Nun's sculpture explores our oneness
By Wendy A. Hoke
In the corner of Notre Dame Sister Megan Dull’s ceramics studio at TerraVista Studio is the bust of a bald woman in a mauve glaze with various henna-like patterns imprinted in her figure. “Sister Image: The Revelations of All We Never Know” is marked NFS (not for sale).
She calls the piece her inspiration and explains that it was a turning point in her art.
While enrolled in a master’s of fine arts program in the mid-1990s, Sister Dull hit a roadblock. Everything she knew about conveying ideas as a teacher stemmed from the head.
But she was studying art, and the origination of art is somewhere deeper.
“For the first half of the program I didn’t know how to work,” Sister Dull says. “My stomach would be in knots. When it came to working with figures, I wanted to come up with the important idea. But you can’t start there.”
Her sister, a photographer, attempted suicide. The sculpture is about her sister, about scars and suffering rising to the surface. It was an emotional process, but also eye-opening.
“I realized that my work doesn’t have to come from my head, but here,” she says pointing to her gut.
Today, her work is largely sculptural and reflects her response to the world. “Art of any kind can invoke a visceral response that can cause people to shift or transform their thinking,” she says.
“A profound communion with the cosmos is my connection with the sacred,” she says. Art, spirituality, environmentalism, feminism are all themes in her work.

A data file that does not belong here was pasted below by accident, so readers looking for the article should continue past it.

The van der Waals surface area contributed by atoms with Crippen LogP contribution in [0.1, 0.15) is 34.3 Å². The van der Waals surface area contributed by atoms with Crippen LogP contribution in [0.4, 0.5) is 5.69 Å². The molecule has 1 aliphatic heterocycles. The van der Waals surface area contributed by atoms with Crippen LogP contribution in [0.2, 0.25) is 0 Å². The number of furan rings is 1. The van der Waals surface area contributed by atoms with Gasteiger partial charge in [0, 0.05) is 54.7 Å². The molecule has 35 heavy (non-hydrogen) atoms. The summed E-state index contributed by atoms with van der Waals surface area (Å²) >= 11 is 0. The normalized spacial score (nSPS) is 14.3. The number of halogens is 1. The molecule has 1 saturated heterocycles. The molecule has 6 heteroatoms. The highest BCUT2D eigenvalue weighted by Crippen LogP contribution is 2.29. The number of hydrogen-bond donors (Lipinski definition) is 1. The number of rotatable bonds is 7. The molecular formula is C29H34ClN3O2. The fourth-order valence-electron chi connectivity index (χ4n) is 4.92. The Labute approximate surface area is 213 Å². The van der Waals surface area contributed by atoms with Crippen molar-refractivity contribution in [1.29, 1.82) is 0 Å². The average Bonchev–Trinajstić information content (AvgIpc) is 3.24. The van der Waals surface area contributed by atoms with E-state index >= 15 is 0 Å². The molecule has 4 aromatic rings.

She keeps a sketchbook that she admits is often difficult to fill with her schedule of teaching at Notre Dame College of Ohio and Ursuline College, community life and the studio. Twice yearly retreats give her the time to explore ideas and fill her sketchbook.
While on retreat, she grabs her tent and lives outside, giving her the freedom to commune with God and nature in a way that her everyday life usually limits.
However, she is also open to inspiration.
While visiting The Cleveland Museum of Art several years ago, she came across the stargazer figurine, which dates from 3,000 BC and is the oldest depiction of a human figure in the museum’s collection. Excited by what she saw, she made a quick sketch. Back at her studio, she made a mold so she could repeat the figure in her sculptures.
Her response to the stargazer figure, like her response to art and ideas, is intuitive. “For me, that stargazer is a potent image of human reality. She comes from a time in which human survival demanded a greater sensitivity to the earth’s movements and patterns.”
The result is her “Sacred Threshold Series” using the stargazer detail. While the work symbolizes oneness with the cosmos, Sister Dull is always fascinated by how others respond.
“I do the work, step back and say, ‘Here’s what I think of this piece’ and then wait for others to share their response because it’s always something different,” she says.
Images of stars, water, earth, greenery and women are found throughout her work.
But it’s more than what is visible, it’s also her spirituality that comes through, almost as if she allows the energy to feed into her hands and literally shape her work, such as her figure of St. Francis of Assisi.
“I’m preoccupied with portals and that goes back to my MFA experience, which was the door to my work. At first that door was locked to me. I had to dig deeper to unlock the door.”
Once she made her breakthrough with figures, she wanted to do work with a sense of scale and significance. The results are the stacks outside the doors to TerraVista that combine images of Persephone, deep-diving fish, dream imagery and passages—all those symbols of human beings striving for wholeness.
Her choice of materials is deliberate. “Clay is stone broken down in stream beds into fine particles and is part of the whole geological process that takes eons to make. It may break after it’s fired, but it will never return to a soft state and will outlast us all.”
Megan Dull’s artwork is on view at TerraVista Studio, 1400 E. 30th Street, #401. TerraVista is open by appointment. Call (216) 523-1387.
Hoke is a freelance writer.
Tuesday, October 23, 2007
Contemplating wholeness in clay
From Friday's Catholic Universe Bulletin: